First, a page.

A remarkable poll for something called the “Committee to Unleash Prosperity” (as if we weren’t already rich beyond the dreams of our grandparents, or indeed Louis XIV, without being conspicuously happier) found that “America’s richest citizens want food, gas and electricity to be rationed in order to fight climate change, a new poll has shown.” Of course what they really mean is, rationed for everyone else. All the people who are already rationing these things to make ends meet, and don’t like it.
No, really. What the poll did was to take a group of 1,000 people who had a postgraduate degree and made at least $150,000 a year (at least half Ivy League or some prestigious private university, as it turned out) and another group of 1,000 “representative voters”. And what a gap they found or, a bubble.
Kurt Mahlberg notes in Mercatornet that “‘The people who run America, or at least think they do, live in a bubble of their own construction,’ the report’s Executive Summary begins.”
Then Mahlberg summarizes the key differences thusly:
“Just 28 percent of Americans favour the strict rationing of gas, meat and electricity to ‘fight climate change’, compared with 77 percent of elites. Asked if gas stoves, gas-powered cars, air conditioning, SUVs, and ‘non-essential air travel’ should be banned, between 13 to 25 percent of Americans agreed, depending on the particular item in question. By contrast, 53 percent to 72 percent of elites favoured such bans. Nearly six in ten elites said there is too much individual freedom in America – double the rate of everyday Americans. Asked if they can trust the government to ‘do the right thing most of the time’, 70 percent of the elites agreed – more than twice the national average. President Joe Biden enjoys high favourability among elites, 84 percent of whom approve of the job he is doing, compared to just 44 percent of other voters.”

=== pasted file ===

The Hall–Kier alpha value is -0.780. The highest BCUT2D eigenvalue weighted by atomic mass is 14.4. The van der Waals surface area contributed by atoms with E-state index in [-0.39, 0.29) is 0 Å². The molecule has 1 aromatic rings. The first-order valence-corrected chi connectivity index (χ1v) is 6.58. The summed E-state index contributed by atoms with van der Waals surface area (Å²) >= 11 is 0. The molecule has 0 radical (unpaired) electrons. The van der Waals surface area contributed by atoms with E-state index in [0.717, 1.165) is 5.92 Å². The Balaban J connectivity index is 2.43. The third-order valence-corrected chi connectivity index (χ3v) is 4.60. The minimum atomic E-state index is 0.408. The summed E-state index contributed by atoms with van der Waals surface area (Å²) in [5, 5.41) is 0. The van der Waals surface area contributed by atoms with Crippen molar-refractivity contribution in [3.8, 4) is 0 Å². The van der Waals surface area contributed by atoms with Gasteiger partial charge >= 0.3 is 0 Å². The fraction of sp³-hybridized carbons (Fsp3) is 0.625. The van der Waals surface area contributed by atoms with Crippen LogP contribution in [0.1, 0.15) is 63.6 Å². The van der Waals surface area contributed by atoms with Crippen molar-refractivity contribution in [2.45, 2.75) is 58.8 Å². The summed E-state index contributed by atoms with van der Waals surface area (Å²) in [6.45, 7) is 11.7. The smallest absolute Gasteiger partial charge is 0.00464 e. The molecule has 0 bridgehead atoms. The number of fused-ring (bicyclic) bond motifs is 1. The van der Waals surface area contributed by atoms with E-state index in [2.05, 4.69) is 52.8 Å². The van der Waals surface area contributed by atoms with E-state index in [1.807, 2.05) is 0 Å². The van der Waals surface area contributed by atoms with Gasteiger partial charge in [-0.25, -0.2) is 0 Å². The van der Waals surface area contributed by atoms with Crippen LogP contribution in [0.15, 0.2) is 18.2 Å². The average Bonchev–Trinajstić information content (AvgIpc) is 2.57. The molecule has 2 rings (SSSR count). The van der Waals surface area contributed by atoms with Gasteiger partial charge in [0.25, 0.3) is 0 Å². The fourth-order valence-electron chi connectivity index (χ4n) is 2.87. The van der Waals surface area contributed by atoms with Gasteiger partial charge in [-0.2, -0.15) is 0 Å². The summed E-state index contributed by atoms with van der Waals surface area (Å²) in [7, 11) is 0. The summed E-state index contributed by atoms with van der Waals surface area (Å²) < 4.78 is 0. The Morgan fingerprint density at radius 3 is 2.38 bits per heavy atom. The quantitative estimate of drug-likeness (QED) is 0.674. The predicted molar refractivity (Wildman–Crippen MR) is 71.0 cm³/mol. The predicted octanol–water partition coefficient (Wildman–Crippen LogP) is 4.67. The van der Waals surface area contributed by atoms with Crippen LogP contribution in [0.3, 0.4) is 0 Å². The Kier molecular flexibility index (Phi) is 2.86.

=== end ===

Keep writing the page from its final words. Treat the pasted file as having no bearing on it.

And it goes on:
It is astounding that people who are not obliged to “ration” their consumption of gas, meat or electricity, let alone “non-essential air travel”, by virtue of their incomes and frequent travel on an expense account should shrug off the consequences of doing so, whereas those who struggle to make ends meet and haven’t taken an inessential flight in their lives are not, well, on board.
Of course the public could be wrong and the elite right. But let’s at least be clear that this thing is coming down from above by people arguably out of touch with realities like unaffordable energy bills, not up from the populace despite rearguard actions by those dastardly “corporate interests” so hated by The Guardian.